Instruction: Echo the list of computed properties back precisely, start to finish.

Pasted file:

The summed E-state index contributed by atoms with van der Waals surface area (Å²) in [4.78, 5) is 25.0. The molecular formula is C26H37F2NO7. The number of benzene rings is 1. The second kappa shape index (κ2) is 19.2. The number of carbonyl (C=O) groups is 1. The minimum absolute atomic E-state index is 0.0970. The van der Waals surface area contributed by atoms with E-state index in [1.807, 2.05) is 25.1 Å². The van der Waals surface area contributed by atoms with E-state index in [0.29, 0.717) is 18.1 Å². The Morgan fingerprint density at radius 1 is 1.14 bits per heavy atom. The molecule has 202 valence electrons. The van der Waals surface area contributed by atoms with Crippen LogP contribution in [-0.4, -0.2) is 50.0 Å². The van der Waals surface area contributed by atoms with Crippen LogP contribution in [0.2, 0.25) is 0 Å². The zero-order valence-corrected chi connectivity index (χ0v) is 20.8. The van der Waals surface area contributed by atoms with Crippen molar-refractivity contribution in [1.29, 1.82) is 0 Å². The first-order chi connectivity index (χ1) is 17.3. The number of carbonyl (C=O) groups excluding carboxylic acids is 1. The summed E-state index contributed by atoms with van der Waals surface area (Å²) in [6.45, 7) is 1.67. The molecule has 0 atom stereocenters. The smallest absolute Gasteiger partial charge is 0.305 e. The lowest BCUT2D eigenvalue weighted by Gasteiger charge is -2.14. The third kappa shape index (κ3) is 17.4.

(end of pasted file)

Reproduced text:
The summed E-state index contributed by atoms with van der Waals surface area (Å²) in [4.78, 5) is 25.0. The molecular formula is C26H37F2NO7. The number of benzene rings is 1. The second kappa shape index (κ2) is 19.2. The number of carbonyl (C=O) groups is 1. The minimum absolute atomic E-state index is 0.0970. The van der Waals surface area contributed by atoms with E-state index in [1.807, 2.05) is 25.1 Å². The van der Waals surface area contributed by atoms with E-state index in [0.29, 0.717) is 18.1 Å². The Morgan fingerprint density at radius 1 is 1.14 bits per heavy atom. The molecule has 202 valence electrons. The van der Waals surface area contributed by atoms with Crippen LogP contribution in [-0.4, -0.2) is 50.0 Å². The van der Waals surface area contributed by atoms with Crippen LogP contribution in [0.2, 0.25) is 0 Å². The zero-order valence-corrected chi connectivity index (χ0v) is 20.8. The van der Waals surface area contributed by atoms with Crippen molar-refractivity contribution in [1.29, 1.82) is 0 Å². The first-order chi connectivity index (χ1) is 17.3. The number of carbonyl (C=O) groups excluding carboxylic acids is 1. The summed E-state index contributed by atoms with van der Waals surface area (Å²) in [6.45, 7) is 1.67. The molecule has 0 atom stereocenters. The smallest absolute Gasteiger partial charge is 0.305 e. The lowest BCUT2D eigenvalue weighted by Gasteiger charge is -2.14. The third kappa shape index (κ3) is 17.4.